According to his official records, member Mobeen Khan’s name is Michael. It’s what he was called when he started school, because his real name was too foreign.
“I was given an English name,” Mobeen says, “and it’s actually been put on everything with my name on it. My name wasn’t English enough.” Aged 5, he learned he was ‘other’ because he’s Muslim.
Mobeen knew four of the 50 people murdered in the Christchurch mosque atrocity, which remains a deeply personal loss. However, he wasn’t surprised. “I saw this coming,” he says.
He’d done an informal survey of how people responded to the word Muslim: “The next word would be ‘terrorist’.”
He believes media reports linking Islam and terrorism is one reason why.
“The name of the religion has been hijacked. What the terrorists do is abhorrent, but people have literally made the connection by osmosis.
“Muslims have been here for over 100 years. But after 9/11 and all the finger-pointing started, I got an anonymous phone call saying, ‘We’re going to get you for that’.”
He is grateful for the support of New Zealanders following the Christchurch tragedy and says the union responded “brilliantly”. However, while New Zealanders have rallied in huge numbers in support of our Muslim community, ugly messages of hate and bigotry have also emerged.
“All the negativity that’s bubbled to the surface, rightly or wrongly, we now have to deal with it somehow,” says Mobeen. “If we don’t, we can’t move forward.”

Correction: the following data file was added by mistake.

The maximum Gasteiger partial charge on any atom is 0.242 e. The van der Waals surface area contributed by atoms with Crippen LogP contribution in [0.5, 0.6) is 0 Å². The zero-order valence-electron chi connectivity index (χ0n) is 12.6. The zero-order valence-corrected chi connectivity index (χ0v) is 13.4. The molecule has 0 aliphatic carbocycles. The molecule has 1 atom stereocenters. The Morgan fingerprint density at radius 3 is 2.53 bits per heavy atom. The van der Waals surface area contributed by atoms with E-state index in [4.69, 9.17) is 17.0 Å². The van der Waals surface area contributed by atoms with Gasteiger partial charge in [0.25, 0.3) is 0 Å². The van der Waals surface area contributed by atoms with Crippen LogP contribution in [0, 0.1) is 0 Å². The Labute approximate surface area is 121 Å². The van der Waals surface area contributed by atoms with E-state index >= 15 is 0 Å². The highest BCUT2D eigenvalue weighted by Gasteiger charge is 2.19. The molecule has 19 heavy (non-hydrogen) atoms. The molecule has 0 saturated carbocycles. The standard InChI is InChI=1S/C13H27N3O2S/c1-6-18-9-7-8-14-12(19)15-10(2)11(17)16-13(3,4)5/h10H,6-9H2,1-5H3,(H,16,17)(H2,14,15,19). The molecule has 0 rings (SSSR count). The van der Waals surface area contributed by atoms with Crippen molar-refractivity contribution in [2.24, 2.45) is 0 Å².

Delegates at our recent Delegate Forums said racism must be called out in workplaces wherever it occurs, and Mobeen agrees. “It’s a start,” he says, but it’s not enough. He says ignorance about Islam is a huge problem.
“It can be wilful or unintended, but it destroys our democracy and our humanity. If you say the ‘other’ doesn’t belong or doesn’t have to be here, that’s not democracy. It’s up to each and every one of us to make it better. Because we, as a community, have paid with our dearest blood.
“There are lovely, beautiful people here, but if you scratch that thin veneer of civilisation, you don’t know what you’ll find. If people want to know us, the hard questions have to be asked and they have to be answered,” he says.
Mobeen’s formidable grasp of history shines a bright light on the stereotypes and bigotry which allow people to view Islam through a distorted lens. His message is that knowledge overcomes the darkness of ignorance.
He harks back to the great civilisation of the Moors, from 711 to 1492, when Muslims ruled an empire remarkable for its learning, and tolerance for other religions.
“If the Muslims back in the day in Spain could work together with all the groups and religions, why can’t we do that? We need to make the time to know each other better,” he says.